Creative Woodworks & crafts 2005-11, страница 76
The quickest and easiest way to add depth was optically. Cool colors tend to rcccde, while warm colors appear to emerge. I
had a red-hoi llogfish on a golden glowing maple burl. It couldn't get any warmer than that! The answer was to wash a bit of cool color behind the fish so the background would reccdc, leaving the fish in the foreground. I used Cobalt Blue for Ihe wash, but any blue would work well.
I added a school of blue minnows. I did not burn many detail lines for I hem bccause I wanted the minnows to appear behind the bigger fish and some distance away from it, which is right where a smart minnow would want to be. 1 also added a faint suggestion of green, another cool color, that might be a patch of seaweed for the minnows to hide in if Ihey felt threatened.
In order to maintain the illusion of depth, I burned even fewer lines on the smaller minnows in the background.
continued from page 75
I like to use iridescent nail polish to add flash to hummingbirds and sparkle to eyes (see the April, 2005 issue of Creative Woodworks & Craftspage 54), so I own a LOT of nail polish in wild colors. When preparing to color the Wrasse, I grabbed every bottle of red, gold, orange, and coppcr-colored polish I had. along with a deep purple with aqua overtones polish for the tail, and sat down to play.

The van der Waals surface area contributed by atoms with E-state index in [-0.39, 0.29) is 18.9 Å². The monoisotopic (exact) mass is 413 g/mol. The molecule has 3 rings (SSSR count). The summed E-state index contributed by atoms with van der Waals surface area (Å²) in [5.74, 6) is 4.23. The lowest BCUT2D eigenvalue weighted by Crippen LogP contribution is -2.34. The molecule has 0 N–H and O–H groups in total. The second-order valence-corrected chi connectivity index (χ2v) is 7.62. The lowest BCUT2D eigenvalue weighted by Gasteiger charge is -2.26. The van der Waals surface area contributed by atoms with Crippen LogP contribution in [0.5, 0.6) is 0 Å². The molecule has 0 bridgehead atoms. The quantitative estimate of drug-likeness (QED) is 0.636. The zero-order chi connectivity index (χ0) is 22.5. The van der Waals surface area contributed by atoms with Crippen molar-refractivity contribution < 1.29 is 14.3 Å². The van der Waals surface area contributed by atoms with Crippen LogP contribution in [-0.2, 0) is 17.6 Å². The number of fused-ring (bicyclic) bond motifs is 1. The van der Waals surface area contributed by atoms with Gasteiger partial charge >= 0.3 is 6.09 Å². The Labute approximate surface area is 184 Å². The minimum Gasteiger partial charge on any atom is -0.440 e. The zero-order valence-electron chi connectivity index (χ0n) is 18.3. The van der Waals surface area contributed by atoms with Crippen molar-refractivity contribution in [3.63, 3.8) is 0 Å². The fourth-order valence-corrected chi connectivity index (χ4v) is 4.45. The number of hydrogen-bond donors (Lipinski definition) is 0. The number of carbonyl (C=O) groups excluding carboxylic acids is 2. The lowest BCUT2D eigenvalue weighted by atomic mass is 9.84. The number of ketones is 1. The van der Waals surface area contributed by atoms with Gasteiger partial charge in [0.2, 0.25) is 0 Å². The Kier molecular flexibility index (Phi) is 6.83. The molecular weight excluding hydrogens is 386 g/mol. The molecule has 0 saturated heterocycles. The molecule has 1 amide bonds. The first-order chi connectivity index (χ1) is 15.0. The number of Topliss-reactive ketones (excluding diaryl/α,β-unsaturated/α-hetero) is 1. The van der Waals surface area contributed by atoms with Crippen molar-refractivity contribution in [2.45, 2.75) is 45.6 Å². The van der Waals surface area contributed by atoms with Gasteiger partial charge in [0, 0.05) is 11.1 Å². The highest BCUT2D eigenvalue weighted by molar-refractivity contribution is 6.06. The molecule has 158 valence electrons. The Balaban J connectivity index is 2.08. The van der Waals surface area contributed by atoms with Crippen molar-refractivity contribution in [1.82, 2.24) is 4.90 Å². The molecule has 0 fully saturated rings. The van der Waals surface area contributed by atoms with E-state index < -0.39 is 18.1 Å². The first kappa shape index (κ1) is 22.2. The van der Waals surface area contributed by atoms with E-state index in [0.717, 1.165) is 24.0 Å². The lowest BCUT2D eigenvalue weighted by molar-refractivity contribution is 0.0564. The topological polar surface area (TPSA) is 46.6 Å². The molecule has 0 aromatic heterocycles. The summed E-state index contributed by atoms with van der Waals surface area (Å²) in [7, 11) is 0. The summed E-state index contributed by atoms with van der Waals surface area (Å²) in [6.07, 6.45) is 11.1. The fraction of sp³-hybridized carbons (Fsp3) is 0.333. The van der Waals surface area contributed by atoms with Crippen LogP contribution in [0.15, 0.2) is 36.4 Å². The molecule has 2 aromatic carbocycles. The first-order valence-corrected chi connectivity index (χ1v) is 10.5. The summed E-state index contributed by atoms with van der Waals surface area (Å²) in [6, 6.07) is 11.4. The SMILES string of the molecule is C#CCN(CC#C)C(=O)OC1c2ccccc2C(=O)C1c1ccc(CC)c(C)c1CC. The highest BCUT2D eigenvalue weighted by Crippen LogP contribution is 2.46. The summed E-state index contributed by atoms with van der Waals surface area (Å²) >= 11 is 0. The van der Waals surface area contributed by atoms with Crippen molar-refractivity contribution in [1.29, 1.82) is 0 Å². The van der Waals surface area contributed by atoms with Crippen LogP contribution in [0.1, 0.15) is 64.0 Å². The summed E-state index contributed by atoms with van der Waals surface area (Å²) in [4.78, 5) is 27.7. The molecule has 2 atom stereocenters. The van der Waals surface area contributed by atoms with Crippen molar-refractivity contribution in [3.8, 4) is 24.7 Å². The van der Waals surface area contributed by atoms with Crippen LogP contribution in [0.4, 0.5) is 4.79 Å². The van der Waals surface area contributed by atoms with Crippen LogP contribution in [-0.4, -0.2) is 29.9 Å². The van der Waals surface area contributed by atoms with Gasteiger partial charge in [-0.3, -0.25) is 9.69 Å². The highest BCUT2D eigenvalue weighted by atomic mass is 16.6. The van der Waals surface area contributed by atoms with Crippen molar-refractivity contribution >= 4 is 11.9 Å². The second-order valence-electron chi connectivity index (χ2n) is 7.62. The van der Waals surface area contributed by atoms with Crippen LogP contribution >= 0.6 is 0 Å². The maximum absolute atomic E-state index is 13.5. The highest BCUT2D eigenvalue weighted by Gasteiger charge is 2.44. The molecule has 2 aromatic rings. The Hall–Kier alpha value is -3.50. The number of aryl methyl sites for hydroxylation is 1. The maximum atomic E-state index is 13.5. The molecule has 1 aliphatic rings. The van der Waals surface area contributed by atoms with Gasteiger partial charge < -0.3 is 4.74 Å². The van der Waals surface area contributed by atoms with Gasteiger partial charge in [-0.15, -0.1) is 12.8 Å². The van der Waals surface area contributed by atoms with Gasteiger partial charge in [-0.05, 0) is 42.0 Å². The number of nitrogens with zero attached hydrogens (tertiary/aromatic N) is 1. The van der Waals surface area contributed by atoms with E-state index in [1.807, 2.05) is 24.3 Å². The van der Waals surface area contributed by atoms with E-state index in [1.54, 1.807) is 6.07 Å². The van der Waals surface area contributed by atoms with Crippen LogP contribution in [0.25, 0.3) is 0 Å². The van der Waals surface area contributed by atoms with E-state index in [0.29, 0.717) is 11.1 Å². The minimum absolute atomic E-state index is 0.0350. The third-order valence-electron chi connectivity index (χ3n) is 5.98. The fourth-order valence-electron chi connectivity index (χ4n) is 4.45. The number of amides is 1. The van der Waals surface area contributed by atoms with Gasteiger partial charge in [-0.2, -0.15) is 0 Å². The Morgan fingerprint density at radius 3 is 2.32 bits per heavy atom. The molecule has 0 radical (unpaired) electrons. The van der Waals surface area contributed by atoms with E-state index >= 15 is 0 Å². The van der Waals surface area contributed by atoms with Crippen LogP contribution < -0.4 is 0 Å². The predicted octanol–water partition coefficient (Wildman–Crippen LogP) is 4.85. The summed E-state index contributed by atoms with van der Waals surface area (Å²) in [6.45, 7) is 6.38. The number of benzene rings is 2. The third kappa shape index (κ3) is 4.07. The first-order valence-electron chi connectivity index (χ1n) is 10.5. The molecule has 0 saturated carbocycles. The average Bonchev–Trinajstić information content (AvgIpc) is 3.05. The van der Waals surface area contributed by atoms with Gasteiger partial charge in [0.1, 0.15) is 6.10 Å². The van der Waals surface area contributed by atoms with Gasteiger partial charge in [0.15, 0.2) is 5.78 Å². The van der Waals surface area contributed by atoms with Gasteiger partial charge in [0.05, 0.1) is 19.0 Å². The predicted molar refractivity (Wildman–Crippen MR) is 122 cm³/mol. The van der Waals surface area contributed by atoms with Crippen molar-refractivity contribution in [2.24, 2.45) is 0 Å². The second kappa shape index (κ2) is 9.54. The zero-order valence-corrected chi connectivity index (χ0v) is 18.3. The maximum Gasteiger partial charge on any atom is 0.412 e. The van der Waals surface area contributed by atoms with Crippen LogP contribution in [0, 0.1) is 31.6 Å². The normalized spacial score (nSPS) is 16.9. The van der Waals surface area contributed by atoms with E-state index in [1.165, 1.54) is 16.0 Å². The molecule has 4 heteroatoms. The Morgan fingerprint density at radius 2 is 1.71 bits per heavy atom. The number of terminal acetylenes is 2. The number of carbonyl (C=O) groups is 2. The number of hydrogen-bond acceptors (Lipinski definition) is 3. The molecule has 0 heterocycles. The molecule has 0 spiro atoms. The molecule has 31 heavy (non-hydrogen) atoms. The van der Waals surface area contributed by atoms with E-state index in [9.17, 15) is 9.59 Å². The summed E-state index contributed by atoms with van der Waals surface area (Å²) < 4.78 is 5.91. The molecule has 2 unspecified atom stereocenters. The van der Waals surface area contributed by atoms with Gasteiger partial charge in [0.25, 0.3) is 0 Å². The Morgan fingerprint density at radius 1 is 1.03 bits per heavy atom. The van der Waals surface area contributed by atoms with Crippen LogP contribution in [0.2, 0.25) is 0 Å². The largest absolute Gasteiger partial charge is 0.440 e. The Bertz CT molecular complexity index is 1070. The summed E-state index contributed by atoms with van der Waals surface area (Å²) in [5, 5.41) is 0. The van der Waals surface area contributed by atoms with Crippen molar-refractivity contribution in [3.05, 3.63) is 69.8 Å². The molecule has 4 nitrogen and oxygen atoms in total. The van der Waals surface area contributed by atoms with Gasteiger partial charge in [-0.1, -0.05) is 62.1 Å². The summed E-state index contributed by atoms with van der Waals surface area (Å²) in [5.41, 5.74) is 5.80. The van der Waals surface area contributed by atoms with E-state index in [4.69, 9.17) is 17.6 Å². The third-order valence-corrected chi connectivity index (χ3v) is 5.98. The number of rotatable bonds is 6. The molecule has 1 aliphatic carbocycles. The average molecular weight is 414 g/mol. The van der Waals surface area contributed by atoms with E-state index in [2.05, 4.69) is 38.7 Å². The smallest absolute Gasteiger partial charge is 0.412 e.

There is no possible way \ can tell you exactly where 1 placed cach color becausc I don't know myself. I know I started off using a color called "Tequila Sunrise" by Topaz for the basic red of the body and then blended in some "Sun Sparked" by Topaz for the belly. After that, things got a litdc out of hand! I applied dabs of Revlon's "Gleamer" to highlight the belly and "Crystal Glam" (purple) .and "Mellow" (pale blue with a pink sheen) for the tail. Then I dabbed a little "tee Copper" here and a bit of Gold there until, by the time Wes and Alicc arrived to photograph the project, I'm not sure if my fish was glowing with pride or blushing from embarrassment! Either way, this is one mighty Hogfish!
After the how-to photos were taken, we all agreed that the project lacked "something," but wc couldn't figure out just what it was. We let it be at that point, ralher than "forcing" something to happen. Inspiration is fleeting, and when you try to force it simply to finish a project, it usually gets worse—much worse! Later, I dccidcd that it looked too flat because everything was on the same plane. There are two ways to give a piccc depth— physically and optically—so I did both.
76 • Creative Woodworks 6. Cretts November 2005